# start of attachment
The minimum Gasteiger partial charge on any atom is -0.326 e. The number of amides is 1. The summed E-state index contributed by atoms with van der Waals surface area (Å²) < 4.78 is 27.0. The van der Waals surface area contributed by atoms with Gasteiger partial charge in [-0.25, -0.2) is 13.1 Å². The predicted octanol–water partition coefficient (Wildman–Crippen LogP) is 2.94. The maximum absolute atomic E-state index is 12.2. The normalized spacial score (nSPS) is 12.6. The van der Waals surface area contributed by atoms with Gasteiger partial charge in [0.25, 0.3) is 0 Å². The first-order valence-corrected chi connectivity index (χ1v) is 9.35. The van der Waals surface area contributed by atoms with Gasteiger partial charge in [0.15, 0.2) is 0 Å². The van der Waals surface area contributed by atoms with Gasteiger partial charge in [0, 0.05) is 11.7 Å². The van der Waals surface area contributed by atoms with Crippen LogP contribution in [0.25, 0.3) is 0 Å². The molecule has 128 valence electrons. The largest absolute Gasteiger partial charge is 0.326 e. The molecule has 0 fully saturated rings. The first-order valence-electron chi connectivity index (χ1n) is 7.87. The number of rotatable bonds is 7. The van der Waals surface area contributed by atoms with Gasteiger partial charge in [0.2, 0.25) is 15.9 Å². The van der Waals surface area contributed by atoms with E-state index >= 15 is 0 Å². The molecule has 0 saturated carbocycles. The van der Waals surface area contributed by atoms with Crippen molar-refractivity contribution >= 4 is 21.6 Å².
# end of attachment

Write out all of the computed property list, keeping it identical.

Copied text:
The minimum Gasteiger partial charge on any atom is -0.326 e. The number of amides is 1. The summed E-state index contributed by atoms with van der Waals surface area (Å²) < 4.78 is 27.0. The van der Waals surface area contributed by atoms with Gasteiger partial charge in [-0.25, -0.2) is 13.1 Å². The predicted octanol–water partition coefficient (Wildman–Crippen LogP) is 2.94. The maximum absolute atomic E-state index is 12.2. The normalized spacial score (nSPS) is 12.6. The van der Waals surface area contributed by atoms with Gasteiger partial charge in [0.25, 0.3) is 0 Å². The first-order valence-corrected chi connectivity index (χ1v) is 9.35. The van der Waals surface area contributed by atoms with Gasteiger partial charge in [0.15, 0.2) is 0 Å². The van der Waals surface area contributed by atoms with Gasteiger partial charge in [0, 0.05) is 11.7 Å². The van der Waals surface area contributed by atoms with Crippen LogP contribution in [0.25, 0.3) is 0 Å². The molecule has 128 valence electrons. The largest absolute Gasteiger partial charge is 0.326 e. The molecule has 0 fully saturated rings. The first-order valence-electron chi connectivity index (χ1n) is 7.87. The number of rotatable bonds is 7. The van der Waals surface area contributed by atoms with Gasteiger partial charge in [0.2, 0.25) is 15.9 Å². The van der Waals surface area contributed by atoms with E-state index >= 15 is 0 Å². The molecule has 0 saturated carbocycles. The van der Waals surface area contributed by atoms with Crippen molar-refractivity contribution >= 4 is 21.6 Å².